Start Your Own Backyard Apothecary

Start Your Own Backyard Apothecary

by Kellen Watson

For as long as there has been pain, cultures have sought to ease it using herbs and other botanicals. The Ancient Chinese boiled ginseng root to calm the spirit and prevent disease, Roman gladiators chewed parsley before battle to strengthen their reflexes, and the early Egyptians regarded garlic as a universal remedy, claiming that it had the power to cure every disease except for the one it caused— bad breath.

Here in the North Bay Area, we are lucky to live in a climate that supports a wide range of medicinal plants. As the days grow shorter and the noses more sniffly, Daily Acts recommends planting a few of them in your garden. We’ve gathered a list of a few easy-to-grow medicinal species to get you started. 

Common Yarrow (Achillea millefolium)

Yarrow

This beloved California native has long been valued for its medicinal uses, and even makes a cameo appearance in Homer’s Iliad when the Greek hero Achilles carries it into the battle of Troy to treat his wounds. Endemic to North America, Yarrow also played an important role in the cultural and medicinal practices of many Native tribes, including the Navajo, who called it “life medicine” and used it to heal saddle sores on their horses. It is good in teas and to heal skin wounds.

Feverfew (Tanacetum parthenium)

Feverfew

As its name implies, Feverfew is widely regarded for its fever-dispelling properties, although its sweet daisy-like flowers also make it a popular choice as an ornamental species. Recent scientific evidence supports Feverfew’s effectiveness in preventing migraine headaches, but the bitter perennial plant has been used to treat everything from male infertility to tinnitus (ringing in the ears). Women who are pregnant should not take Feverfew, as it can induce contractions, contributing to miscarriage and early delivery.

Elderberry (Sambucus sp.)

Any true Harry Potter fan will tell you of the extreme magical power of the Elder Wand, crafted from the wood of Sambucus, or Elderberry tree. This plant’s leaves, bark, roots, and berries have been intensely coveted for centuries due to their rich medicinal properties. In addition to treating the flu, boosting the immune system, and preventing viral infection, this multifunctional berry can be fermented into a sweet liquor, used as a pigment for natural dye, or baked in a delicious fruit crumble. Don’t eat too many raw.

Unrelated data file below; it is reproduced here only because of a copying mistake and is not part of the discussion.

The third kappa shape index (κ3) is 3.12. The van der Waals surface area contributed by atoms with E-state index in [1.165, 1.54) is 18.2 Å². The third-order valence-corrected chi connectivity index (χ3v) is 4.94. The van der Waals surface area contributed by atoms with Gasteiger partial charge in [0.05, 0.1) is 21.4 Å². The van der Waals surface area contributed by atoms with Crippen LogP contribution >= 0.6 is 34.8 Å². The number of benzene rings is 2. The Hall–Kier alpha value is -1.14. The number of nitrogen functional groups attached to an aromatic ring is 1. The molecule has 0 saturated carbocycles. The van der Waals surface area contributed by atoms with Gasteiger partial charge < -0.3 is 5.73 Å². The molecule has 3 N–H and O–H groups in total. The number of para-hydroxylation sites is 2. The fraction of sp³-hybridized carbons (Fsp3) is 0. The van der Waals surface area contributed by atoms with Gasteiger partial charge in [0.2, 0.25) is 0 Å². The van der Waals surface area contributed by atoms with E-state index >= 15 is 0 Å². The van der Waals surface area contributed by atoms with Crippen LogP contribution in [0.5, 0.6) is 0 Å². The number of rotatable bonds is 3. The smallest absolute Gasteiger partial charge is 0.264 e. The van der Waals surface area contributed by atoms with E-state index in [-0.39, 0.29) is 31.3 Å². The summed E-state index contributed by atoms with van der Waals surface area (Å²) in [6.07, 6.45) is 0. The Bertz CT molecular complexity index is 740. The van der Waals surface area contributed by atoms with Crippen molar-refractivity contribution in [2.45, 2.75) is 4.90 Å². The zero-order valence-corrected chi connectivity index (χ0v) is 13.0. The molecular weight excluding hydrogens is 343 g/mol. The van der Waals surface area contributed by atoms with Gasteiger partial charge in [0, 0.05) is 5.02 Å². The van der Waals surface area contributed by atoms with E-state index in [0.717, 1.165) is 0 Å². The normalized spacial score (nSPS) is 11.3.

Lemon Balm (Melissa officinalis)


Catch a whiff of this perennial herbaceous plant, and you’ll see how it got its citrusy name. Part of the mint family, this species is Thought to calm anxiety, ease restlessness, and soothe tummy troubles, Lemon Balm is a great choice for adults and kiddos alike. Keeping a plant or two in your backyard is a great way to have an herb on hand for teas, tinctures, aromatherapies, and more. The honey bees will thank you for it too!

California Poppy (Eschscholzia californica)

California Poppy
Drought-tolerant? Check. Self-seeding? Check. Official state flower of the nation’s most populous state? Check! If that isn’t enough, this little-flower-that-could has medicinal properties to boot, acting as a strong nervous relaxant and pain reliever. The California Poppy is primarily used to treat insomnia. Extracts from this species have a notable sedative property, causing subtle feelings of euphoria, although the effect is far milder than that of its cousin the opium poppy.

To learn more about how you can make and incorporate plant-based medicine into your homegrown routine, join Daily Acts for our upcoming Natural Medicine Making Workshop, which will be held on September 3rd, 11am-3pm at the Cavanagh Recreation Center in Petaluma.

In this workshop, you’ll create your own healing elderberry syrup, whip up a lemon balm tincture, and learn how to properly process and store herbal teas. Our wonderful instructor, Amy Charnay, MS, CNS, has a fascinating background in wellness and traditional medicines, with over 15 years of experience in the natural products industry. She also holds a master’s degree in Herbal Medicine and is a Board Certified Nutrition Specialist. Learn more about her inspiring work on her website, amycharnay.com.

To reserve your spot at this workshop, visit our event page at dailyacts.org.

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